How do I pay?

The T-Charge uses the same payment and operational systems as the Congestion Charge and can be found here.

From the launch on 23 October 2017 TfL now identify whether a vehicle is liable to the T-Charge and will charge drivers for both the Congestion Charge and the T-Charge in the same transaction, if they are liable.

Congestion Charge Autopay drivers will be automatically charged if their vehicle does not meet emissions standards.

What happens if I don’t pay?

TfL uses automatic number plate recognition cameras to enforce the two charges.

Failure to pay will result in a Penalty Charge Notice (PCN) being issued. This is £130 (reduced to £65 if paid within 14 days).

Remember - even if your vehicle is not liable to the T-Charge, it will still need to pay the Congestion Charge.

MORE ADVICE: What else can you get driving penalties for?

What next?

The T-Charge will eventually be replaced by the Ultra-Low Emission Zone, which is more expansive in geographical area and will have stricter emissions standards, possibly as soon as 2019.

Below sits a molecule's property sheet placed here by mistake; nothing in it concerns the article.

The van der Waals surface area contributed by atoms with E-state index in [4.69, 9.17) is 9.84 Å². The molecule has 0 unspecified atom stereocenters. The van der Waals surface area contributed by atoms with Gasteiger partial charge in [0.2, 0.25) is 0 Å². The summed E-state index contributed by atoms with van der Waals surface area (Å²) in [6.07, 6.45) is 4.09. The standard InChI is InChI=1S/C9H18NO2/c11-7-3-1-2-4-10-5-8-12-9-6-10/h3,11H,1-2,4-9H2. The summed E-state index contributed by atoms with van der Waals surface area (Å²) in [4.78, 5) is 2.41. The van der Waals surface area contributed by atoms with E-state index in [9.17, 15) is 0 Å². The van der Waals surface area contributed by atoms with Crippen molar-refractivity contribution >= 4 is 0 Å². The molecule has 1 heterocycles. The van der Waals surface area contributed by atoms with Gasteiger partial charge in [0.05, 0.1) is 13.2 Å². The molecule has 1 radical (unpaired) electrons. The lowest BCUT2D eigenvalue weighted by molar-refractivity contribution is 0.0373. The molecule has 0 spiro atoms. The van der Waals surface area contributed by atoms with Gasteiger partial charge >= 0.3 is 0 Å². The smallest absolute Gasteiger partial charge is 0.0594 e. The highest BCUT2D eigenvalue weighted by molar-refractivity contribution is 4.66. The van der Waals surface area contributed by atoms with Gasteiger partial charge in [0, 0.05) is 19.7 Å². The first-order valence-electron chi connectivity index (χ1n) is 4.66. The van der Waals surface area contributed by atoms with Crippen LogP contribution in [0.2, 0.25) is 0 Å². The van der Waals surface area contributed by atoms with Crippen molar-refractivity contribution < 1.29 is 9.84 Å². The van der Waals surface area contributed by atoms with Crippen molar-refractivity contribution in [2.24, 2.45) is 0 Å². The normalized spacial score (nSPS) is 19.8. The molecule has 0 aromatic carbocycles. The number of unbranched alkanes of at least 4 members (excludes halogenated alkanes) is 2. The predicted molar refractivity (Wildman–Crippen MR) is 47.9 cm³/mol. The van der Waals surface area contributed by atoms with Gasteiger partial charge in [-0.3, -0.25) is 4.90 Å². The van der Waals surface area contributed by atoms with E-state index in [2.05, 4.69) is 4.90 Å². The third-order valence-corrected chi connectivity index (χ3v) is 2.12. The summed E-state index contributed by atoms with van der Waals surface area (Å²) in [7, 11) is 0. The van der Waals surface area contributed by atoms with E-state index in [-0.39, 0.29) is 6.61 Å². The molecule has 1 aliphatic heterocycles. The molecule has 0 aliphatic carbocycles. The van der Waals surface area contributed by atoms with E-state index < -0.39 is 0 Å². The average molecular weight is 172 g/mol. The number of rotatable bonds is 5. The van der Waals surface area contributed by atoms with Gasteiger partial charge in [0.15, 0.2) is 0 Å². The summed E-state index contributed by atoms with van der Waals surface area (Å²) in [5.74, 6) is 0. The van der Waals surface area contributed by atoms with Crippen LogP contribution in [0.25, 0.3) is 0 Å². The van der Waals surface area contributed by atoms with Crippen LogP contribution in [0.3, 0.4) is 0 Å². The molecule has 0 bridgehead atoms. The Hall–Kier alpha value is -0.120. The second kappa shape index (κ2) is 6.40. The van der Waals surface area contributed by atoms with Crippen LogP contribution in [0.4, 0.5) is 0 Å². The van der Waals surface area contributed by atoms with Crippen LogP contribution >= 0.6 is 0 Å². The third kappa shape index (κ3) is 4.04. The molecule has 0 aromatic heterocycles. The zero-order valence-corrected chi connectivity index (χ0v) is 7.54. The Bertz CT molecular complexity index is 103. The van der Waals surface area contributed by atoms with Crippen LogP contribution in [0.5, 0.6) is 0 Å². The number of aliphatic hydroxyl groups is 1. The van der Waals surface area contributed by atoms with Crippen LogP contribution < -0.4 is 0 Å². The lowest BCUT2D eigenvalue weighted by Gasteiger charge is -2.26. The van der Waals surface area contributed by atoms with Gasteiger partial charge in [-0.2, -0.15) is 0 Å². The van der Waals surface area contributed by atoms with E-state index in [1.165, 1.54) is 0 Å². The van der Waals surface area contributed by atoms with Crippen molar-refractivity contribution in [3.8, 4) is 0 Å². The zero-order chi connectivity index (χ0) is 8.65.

London T-charge

Ways to future-proof yourself against the London T-charge

  • Park outside the Congestion Charge zone

    Of course, this is the easiest way of avoiding the charge, no matter what car you drive. If you’re not within the Congestion Charge zone, you’re not at risk of any extra T-charge either.

  • Buy a post-2005 car

    The T-charge is imposed on cars that don’t meet Euro 4 emissions levels.

    These became mandatory for all cars sold from January 2005 onwards, although some older cars do also meet Euro 4 standards.

    The T-charge will use DVLA registration data to see whether your car is liable for the charge or not, which you can check for yourself.